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Child reporters bring grassroots issues to the fore...

© UNICEF
The child reporters being trained in basic photography.

By Arun Anand

Sohagpur (Hoshangabad), Madhya Pradesh, December 2007: A group of girl students in village Gunadari in Hoshangabad district of Madhya Pradesh are spearheading a campaign to open a high school for girls near or in their village. 

They have found an innovative way to raise the issue even as the state and local media don't think such localised topics to be important enough to cover.

A back-page report in a unique Hindi “newspaper” named “Phool jaise bachchon ki pehal”(Initiative by Flower-like Children) reported the story adding that the surrounding villages were all clamouring with the same demand.

The children’s newspaper is itself making headlines as about 25-30 child reporters go about meeting people and collecting stories on problems in the village, after their classes.

Three issues of the newspaper are already out and the next one is getting ready. The newspaper has been brought out on the initiative of “Dalit Sangh” a local NGO with support from UNICEF.

Dr. Gopal Narayan Authey, who heads the organization says, “We realised that mainstream media doesn’t have any space for problems at the grassroots level and the Sohagpur tehsil in particular, from where the paper is published, is one of the most backward areas of the state with a substantial population of the marginalized section of society.”

About a year and half ago Dalit Sangh, which implements social welfare projects in the area, selected 60 children to be trained as reporters from its centers. Most of the children belong to socially and economically disadvantaged sections that were totally marginalized. 

The children were selected from 6 villages in Sohagpur tehsil including, Sitiagona, Markadhana, Chichli, Turakhapa, Jamunia and Semri Harchan, and trained in workshops.

In an exciting field visit, they were taken to visit the Bhopal offices of one of the prominent Hindi dailies of the state “Navbharat”.

Every issue of the four page children’s newspaper is full of interesting articles and reports written by the children, from their own perspective. 

For example Devendra Singh Kushwaha, a child reporter in village Sitiagona pointed out in the June 2007 issue, “In village Sitiagona the scheduled castes and scheduled tribes are not allowed to take water from the village handpump. After six decades of independence, it is so unfortunate that we have failed to get rid of “untouchability” in rural areas” he commented incisively.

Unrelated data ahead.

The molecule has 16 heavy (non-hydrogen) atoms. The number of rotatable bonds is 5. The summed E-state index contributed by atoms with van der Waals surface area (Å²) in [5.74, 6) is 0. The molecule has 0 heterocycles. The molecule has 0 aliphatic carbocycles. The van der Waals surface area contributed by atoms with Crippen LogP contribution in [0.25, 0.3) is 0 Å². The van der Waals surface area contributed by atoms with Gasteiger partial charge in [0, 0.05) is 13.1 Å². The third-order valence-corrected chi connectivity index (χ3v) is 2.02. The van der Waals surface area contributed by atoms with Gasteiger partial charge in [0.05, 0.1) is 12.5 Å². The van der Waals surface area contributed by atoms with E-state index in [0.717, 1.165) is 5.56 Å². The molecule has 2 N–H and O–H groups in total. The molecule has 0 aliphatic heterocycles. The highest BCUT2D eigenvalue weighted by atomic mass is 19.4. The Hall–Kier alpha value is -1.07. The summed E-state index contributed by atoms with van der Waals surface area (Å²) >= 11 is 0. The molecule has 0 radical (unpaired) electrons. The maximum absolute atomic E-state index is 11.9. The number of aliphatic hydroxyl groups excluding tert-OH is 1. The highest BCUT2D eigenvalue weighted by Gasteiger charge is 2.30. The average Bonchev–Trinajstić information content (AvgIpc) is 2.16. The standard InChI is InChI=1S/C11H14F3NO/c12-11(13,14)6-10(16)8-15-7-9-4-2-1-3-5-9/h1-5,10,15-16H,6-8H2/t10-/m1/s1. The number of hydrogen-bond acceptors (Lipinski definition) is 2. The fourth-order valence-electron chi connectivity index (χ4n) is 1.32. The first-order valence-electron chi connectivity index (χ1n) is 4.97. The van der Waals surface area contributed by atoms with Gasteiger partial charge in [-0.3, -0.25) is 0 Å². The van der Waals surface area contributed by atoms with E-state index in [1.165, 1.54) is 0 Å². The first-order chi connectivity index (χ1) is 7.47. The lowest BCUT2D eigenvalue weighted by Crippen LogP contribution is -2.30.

Similarly Jyoti and Sarita Ahirwal, both child reporters from village Gundarai wrote in a joint news report in the latest issue of the newspaper of the dangers of getting girls married at a very young age. They appealed to everyone to report child marriage cases in their area to the police immediately.

Twelve year old Shiv Kumar of the village Aamdei, who is a student of Class VII in the same area, had recently gone to Delhi to attend the First National Convention of Child Reporters.” He said, “There are many problems in our village, there are huge power outages, sometimes water is not available, people often fight over trivial issues. I write about them.”

The newspaper was till now edited by Authey himself but he says, “We have decided that even the post of Editor should be held by a child. We also intend to make it a monthly newspaper soon.”

Currently about 500 copies of the newspaper are published. They are distributed through Dalit Sangh’s centers in Sitiagona, Markadhana, Chichli, Turakhapa, Jamunia and Semri Harchan. All the child reporters have their Photo ID cards accrediting them as journalists. The team also has a digital camera. All the reporters have been trained in basic photography.

The tag line of the newspaper clearly mentions that the price of every copy is “Children’s smiles.” 

“This innovative experiment has also helped us in involving communities to a much greater degree,” said Anil Gulati, UNICEF Communication Officer in Bhopal, who has been closely associated with the project since its inception.

“We hope that where elders failed, hopefully the voices of children will succeed in making the social structure more inclusive and provide equal opportunities for growth to all at the local level,” Authey said.

 

 

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